There is a crucial difference in the methods involved. Descartes is an internalist – in providing reassurance, he can only allow himself to appeal to what is already “internally available” to him as justified belief. Quine is an externalist – in providing explanations, he is free to use any information that may usefully serve that purpose, such as scientific hypotheses about how sense organs work, philosophical theories about language and mind, and so on.

This isn’t an effete distinction of merely philosophical interest. Internalism can give science a mistaken self-image, and in so doing make for bad science. For example, Kant thought scientific inquiry revealed what had to be the case given the phenomena we observe. The assumption is that to find what we seek, we need not – in fact we cannot – stray outside the “internal” realm of the “given”. But in fact, science reveals what might be the case rather than what must be the case. In other words, it provides sufficient rather than necessary conditions for observable phenomena. These sufficient conditions are the product of conjecture – of guessing about the external world instead of building on what is internal or “given”.

As another example of the baleful influence of internalism, consider Francis Bacon’s inductivist model of science, which supposes that scientific laws are inductive generalizations from repeat observations. The structure is assumed to be that of an edifice resting on foundations: the observational “basis” implies the extrapolated generalizations. Internalism tells us that the best inductive generalizations are those supported by the strongest internal reasons – usually the ones that are extrapolated from the largest number of observations. Externalism needn’t reject induction altogether, but instead of focusing on their internal basis, it tells us that the best inductive generalizations are those that are as a matter of external fact the most reliable – i.e. the ones that are underwritten by genuine lawlike connections in the real world, even if we aren’t aware of them. So, internalism puts a premium on observing many white swans to conclude that all swans are white. Externalism instead asks whether there really is a lawlike connection between color and genus-membership. (There isn’t.)

Kant and Bacon were natural philosophers of earlier times, but the corruption of internalism continues in our own day. Consider the way inductivist sciences such as psychology and climate science assume that theory (or models) are “based on observational data”. This assumption is so deep-seated that repeatable testing has all but been abandoned. In these nether regions of science, observations are not made in order to confirm or falsify the predictions made by hypotheses, as happens in legitimate branches of science. Instead, the role of observation has been reversed. Rather than test theory, “data” are sought which supposedly imply it. Where no honest “data” are available, dishonest ones are conjured up in the form of “proxies”. The theories (or models) so arrived at are typically supported by statistical extrapolation, which is an application of induction. That should not be accepted as any substitute for testing.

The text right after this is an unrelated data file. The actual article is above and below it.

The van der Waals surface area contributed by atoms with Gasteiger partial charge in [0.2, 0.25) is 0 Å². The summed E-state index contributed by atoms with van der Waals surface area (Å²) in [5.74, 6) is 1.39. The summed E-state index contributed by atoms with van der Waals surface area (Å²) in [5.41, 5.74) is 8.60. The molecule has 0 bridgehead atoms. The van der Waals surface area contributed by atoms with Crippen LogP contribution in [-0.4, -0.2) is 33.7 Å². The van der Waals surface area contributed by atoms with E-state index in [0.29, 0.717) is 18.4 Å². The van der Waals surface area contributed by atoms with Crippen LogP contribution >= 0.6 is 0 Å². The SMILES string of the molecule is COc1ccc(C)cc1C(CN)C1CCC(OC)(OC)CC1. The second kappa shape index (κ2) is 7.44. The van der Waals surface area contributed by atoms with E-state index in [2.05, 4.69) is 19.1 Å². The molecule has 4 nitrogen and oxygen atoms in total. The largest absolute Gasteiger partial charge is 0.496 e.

Social versus naturalized epistemology

I’m going to be a bit idiosyncratic now, and call the internalist project of providing reassurance or persuasion “social” epistemology. Although one can (like Descartes) call one’s own knowledge into question so that only one person is involved, the methodological pattern is essentially rhetorical, and is modeled on the social interaction that occurs when one person tries to persuade another person of something called into question. When we try to persuade one another that a belief is true, we can only appeal to what we agree upon already before proceeding “onwards and upwards”. Even though the beliefs are “empirical” – a posteriori, uncertain, etc. – the business of persuasion has the same “foundational” structure as mathematics. That is, some claims are taken for granted like axioms, and used as a “basis” to imply some further claims like theorems.

I’ll follow Quine’s terminology in calling the externalist project of explaining knowledge “naturalized” epistemology.

The techniques of car salesmanship are inappropriate for car mechanics, and similarly, the methods of social epistemology are inappropriate for naturalized epistemology. Yet the habitual practices of social epistemology spill over into epistemology in general. Perhaps more worryingly, the habitual practices of social philosophy also infect branches of science (or would-be science) that make foundationalist assumptions about “justification”.


When we try to persuade another person of something, we try to “implant” a new belief in the other person’s belief system. Usually, we already believe what we are trying to persuade the other person of – in other words, it’s already a “node” in our own belief system, which is bound to differ in many details from their belief system.

The practice of implanting a belief usually involves finding out where our respective belief systems do not differ, so that the potential new belief can be incorporated into their system by becoming “anchored” to the same nodes in their system as the ones it is already anchored to in our own system.